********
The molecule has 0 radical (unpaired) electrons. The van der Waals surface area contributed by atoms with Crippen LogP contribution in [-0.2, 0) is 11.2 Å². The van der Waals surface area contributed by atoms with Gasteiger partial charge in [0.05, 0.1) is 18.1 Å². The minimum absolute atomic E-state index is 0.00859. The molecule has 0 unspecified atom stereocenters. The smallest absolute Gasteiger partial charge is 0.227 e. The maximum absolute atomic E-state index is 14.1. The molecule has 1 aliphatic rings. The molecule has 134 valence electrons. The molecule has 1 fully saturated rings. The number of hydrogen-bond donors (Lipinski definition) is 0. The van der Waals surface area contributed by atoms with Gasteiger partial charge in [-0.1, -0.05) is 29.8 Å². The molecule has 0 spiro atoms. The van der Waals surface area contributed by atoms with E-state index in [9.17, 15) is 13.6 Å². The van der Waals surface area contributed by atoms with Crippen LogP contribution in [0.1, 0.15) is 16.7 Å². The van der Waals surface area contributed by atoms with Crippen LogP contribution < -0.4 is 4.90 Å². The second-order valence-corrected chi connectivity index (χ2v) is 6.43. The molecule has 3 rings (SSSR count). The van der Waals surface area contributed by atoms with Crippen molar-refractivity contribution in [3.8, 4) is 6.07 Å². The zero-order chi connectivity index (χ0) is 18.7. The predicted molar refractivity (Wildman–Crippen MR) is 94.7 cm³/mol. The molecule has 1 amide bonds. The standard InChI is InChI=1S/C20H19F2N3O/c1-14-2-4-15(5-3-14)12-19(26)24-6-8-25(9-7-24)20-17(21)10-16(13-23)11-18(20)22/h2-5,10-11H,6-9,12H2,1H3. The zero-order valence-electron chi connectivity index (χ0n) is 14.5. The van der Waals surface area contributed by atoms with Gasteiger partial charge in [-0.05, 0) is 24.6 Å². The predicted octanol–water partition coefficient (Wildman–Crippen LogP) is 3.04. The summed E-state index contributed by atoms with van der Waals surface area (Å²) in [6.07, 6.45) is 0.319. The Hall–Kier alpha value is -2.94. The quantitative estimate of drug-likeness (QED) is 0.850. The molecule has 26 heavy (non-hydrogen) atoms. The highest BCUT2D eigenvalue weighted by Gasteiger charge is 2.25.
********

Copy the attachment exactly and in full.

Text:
The molecule has 0 radical (unpaired) electrons. The van der Waals surface area contributed by atoms with Crippen LogP contribution in [-0.2, 0) is 11.2 Å². The van der Waals surface area contributed by atoms with Gasteiger partial charge in [0.05, 0.1) is 18.1 Å². The minimum absolute atomic E-state index is 0.00859. The molecule has 0 unspecified atom stereocenters. The smallest absolute Gasteiger partial charge is 0.227 e. The maximum absolute atomic E-state index is 14.1. The molecule has 1 aliphatic rings. The molecule has 134 valence electrons. The molecule has 1 fully saturated rings. The number of hydrogen-bond donors (Lipinski definition) is 0. The van der Waals surface area contributed by atoms with Gasteiger partial charge in [-0.1, -0.05) is 29.8 Å². The molecule has 0 spiro atoms. The van der Waals surface area contributed by atoms with E-state index in [9.17, 15) is 13.6 Å². The van der Waals surface area contributed by atoms with Crippen LogP contribution in [0.1, 0.15) is 16.7 Å². The van der Waals surface area contributed by atoms with Crippen LogP contribution < -0.4 is 4.90 Å². The second-order valence-corrected chi connectivity index (χ2v) is 6.43. The molecule has 3 rings (SSSR count). The van der Waals surface area contributed by atoms with Crippen molar-refractivity contribution in [3.8, 4) is 6.07 Å². The zero-order chi connectivity index (χ0) is 18.7. The predicted molar refractivity (Wildman–Crippen MR) is 94.7 cm³/mol. The molecule has 1 amide bonds. The standard InChI is InChI=1S/C20H19F2N3O/c1-14-2-4-15(5-3-14)12-19(26)24-6-8-25(9-7-24)20-17(21)10-16(13-23)11-18(20)22/h2-5,10-11H,6-9,12H2,1H3. The zero-order valence-electron chi connectivity index (χ0n) is 14.5. The van der Waals surface area contributed by atoms with Gasteiger partial charge in [-0.05, 0) is 24.6 Å². The predicted octanol–water partition coefficient (Wildman–Crippen LogP) is 3.04. The summed E-state index contributed by atoms with van der Waals surface area (Å²) in [6.07, 6.45) is 0.319. The Hall–Kier alpha value is -2.94. The quantitative estimate of drug-likeness (QED) is 0.850. The molecule has 26 heavy (non-hydrogen) atoms. The highest BCUT2D eigenvalue weighted by Gasteiger charge is 2.25.